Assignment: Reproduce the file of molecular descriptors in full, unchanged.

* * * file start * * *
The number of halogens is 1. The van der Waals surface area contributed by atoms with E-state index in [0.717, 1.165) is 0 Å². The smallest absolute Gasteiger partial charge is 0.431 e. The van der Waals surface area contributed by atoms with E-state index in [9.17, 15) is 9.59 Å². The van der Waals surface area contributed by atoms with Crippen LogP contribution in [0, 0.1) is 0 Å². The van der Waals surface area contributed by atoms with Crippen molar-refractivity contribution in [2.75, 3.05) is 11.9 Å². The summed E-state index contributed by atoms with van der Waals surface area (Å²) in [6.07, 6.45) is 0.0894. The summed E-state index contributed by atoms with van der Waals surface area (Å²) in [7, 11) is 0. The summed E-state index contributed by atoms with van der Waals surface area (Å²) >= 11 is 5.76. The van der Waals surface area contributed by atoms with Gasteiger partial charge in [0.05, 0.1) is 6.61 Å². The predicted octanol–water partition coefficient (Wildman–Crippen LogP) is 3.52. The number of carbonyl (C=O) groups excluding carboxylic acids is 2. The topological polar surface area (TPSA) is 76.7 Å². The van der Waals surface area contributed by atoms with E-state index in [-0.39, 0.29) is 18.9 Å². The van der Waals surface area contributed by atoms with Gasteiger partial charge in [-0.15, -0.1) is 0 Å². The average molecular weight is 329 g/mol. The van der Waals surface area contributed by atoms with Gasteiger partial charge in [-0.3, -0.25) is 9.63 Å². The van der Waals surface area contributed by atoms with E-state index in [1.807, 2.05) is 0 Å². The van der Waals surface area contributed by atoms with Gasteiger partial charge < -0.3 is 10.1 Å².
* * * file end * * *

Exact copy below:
The number of halogens is 1. The van der Waals surface area contributed by atoms with E-state index in [0.717, 1.165) is 0 Å². The smallest absolute Gasteiger partial charge is 0.431 e. The van der Waals surface area contributed by atoms with E-state index in [9.17, 15) is 9.59 Å². The van der Waals surface area contributed by atoms with Crippen LogP contribution in [0, 0.1) is 0 Å². The van der Waals surface area contributed by atoms with Crippen molar-refractivity contribution in [2.75, 3.05) is 11.9 Å². The summed E-state index contributed by atoms with van der Waals surface area (Å²) in [6.07, 6.45) is 0.0894. The summed E-state index contributed by atoms with van der Waals surface area (Å²) in [7, 11) is 0. The summed E-state index contributed by atoms with van der Waals surface area (Å²) >= 11 is 5.76. The van der Waals surface area contributed by atoms with Gasteiger partial charge in [0.05, 0.1) is 6.61 Å². The predicted octanol–water partition coefficient (Wildman–Crippen LogP) is 3.52. The number of carbonyl (C=O) groups excluding carboxylic acids is 2. The topological polar surface area (TPSA) is 76.7 Å². The van der Waals surface area contributed by atoms with E-state index in [-0.39, 0.29) is 18.9 Å². The van der Waals surface area contributed by atoms with Gasteiger partial charge in [-0.15, -0.1) is 0 Å². The average molecular weight is 329 g/mol. The van der Waals surface area contributed by atoms with Gasteiger partial charge in [-0.3, -0.25) is 9.63 Å². The van der Waals surface area contributed by atoms with E-state index in [1.807, 2.05) is 0 Å². The van der Waals surface area contributed by atoms with Gasteiger partial charge < -0.3 is 10.1 Å².